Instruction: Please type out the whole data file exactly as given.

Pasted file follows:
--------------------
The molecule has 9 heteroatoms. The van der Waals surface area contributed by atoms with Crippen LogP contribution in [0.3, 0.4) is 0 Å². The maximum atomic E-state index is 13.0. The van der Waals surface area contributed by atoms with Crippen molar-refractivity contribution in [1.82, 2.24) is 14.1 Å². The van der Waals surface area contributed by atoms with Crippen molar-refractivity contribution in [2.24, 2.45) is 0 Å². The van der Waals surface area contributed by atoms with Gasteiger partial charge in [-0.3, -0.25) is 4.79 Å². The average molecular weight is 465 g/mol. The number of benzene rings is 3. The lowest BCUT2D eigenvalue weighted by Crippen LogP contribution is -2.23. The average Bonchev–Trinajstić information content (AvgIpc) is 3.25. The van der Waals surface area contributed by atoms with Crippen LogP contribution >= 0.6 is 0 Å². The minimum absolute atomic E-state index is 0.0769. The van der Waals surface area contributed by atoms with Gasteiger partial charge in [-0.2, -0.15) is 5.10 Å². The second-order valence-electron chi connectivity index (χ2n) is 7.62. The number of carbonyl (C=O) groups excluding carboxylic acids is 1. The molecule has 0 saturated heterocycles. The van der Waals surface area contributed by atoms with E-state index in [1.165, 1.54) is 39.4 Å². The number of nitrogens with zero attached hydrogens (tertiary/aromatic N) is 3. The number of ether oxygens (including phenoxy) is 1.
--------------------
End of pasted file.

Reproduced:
The molecule has 9 heteroatoms. The van der Waals surface area contributed by atoms with Crippen LogP contribution in [0.3, 0.4) is 0 Å². The maximum atomic E-state index is 13.0. The van der Waals surface area contributed by atoms with Crippen molar-refractivity contribution in [1.82, 2.24) is 14.1 Å². The van der Waals surface area contributed by atoms with Crippen molar-refractivity contribution in [2.24, 2.45) is 0 Å². The van der Waals surface area contributed by atoms with Gasteiger partial charge in [-0.3, -0.25) is 4.79 Å². The average molecular weight is 465 g/mol. The number of benzene rings is 3. The lowest BCUT2D eigenvalue weighted by Crippen LogP contribution is -2.23. The average Bonchev–Trinajstić information content (AvgIpc) is 3.25. The van der Waals surface area contributed by atoms with Crippen LogP contribution >= 0.6 is 0 Å². The minimum absolute atomic E-state index is 0.0769. The van der Waals surface area contributed by atoms with Gasteiger partial charge in [-0.2, -0.15) is 5.10 Å². The second-order valence-electron chi connectivity index (χ2n) is 7.62. The number of carbonyl (C=O) groups excluding carboxylic acids is 1. The molecule has 0 saturated heterocycles. The van der Waals surface area contributed by atoms with E-state index in [1.165, 1.54) is 39.4 Å². The number of nitrogens with zero attached hydrogens (tertiary/aromatic N) is 3. The number of ether oxygens (including phenoxy) is 1.